As much as they may want to parachute or rappel down onto the peak, six Air Force academy graduates will soon be footslogging up Mount Everest. At nearly 30,000 feet, the Everest summit remains a holy grail in mountain climbing, reserved for the most experienced and prepared climbers. These airmen began their love of mountaineering much lower and earlier as cadets in the Colorado mountains.
“We were always in the mountains,” Capt. Marshall Klitzke said. “Since then it’s stuck with me. In mountaineering, everything just kind of slows down, you’re very much in the moment and everything else in life just kind of fades away.”
According the U.S. Air Force website, Capt. Klitze scaled 27 peaks as an academy cadet, and combined with the climbing credentials of the rest of the six man team, they will have have climbed the tallest mountains in every continent except one. Everest awaits.
The world’s best known mountain is at the end of a quest for greatness, not only for the airmen, but for the charities they represent. Behind Capt. Klitze and his team is the Air Force Seven Summits Challenge, which raises donations for veteran groups for every one of the seven mountains summited. These peaks are no small hills either, with names such as Kilimanjaro, McKinley, and the treacherous Antarctic Mt. Vinson counted among them. With the summit of Everest reached, the academy graduates will be the first American armed forces team to do so, and the first in the world to have scaled the highest mountain in every continent.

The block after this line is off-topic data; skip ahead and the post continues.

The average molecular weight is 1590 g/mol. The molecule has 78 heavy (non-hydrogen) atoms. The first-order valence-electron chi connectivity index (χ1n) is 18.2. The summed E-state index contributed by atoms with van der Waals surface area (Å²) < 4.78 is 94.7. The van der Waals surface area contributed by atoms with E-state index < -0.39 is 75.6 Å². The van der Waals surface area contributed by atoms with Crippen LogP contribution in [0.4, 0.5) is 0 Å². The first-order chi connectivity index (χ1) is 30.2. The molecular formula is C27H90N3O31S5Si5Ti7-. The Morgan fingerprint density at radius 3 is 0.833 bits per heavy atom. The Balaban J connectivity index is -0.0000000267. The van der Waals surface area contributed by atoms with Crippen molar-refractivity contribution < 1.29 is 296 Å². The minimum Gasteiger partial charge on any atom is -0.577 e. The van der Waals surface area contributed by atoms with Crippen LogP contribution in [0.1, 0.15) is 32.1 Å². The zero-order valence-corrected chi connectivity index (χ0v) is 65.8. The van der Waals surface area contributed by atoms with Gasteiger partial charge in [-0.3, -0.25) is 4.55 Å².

The team is preparing for the harsh climate with extensive physical training and breathing exercises. Klitze says he intends to lead the team at a slower pace in order to acclimatize to the conditions and reduce risks. Climbing Everest is a dangerous proposition, even for these experienced mountaineers. The team will meet in Nepal this March for the climb.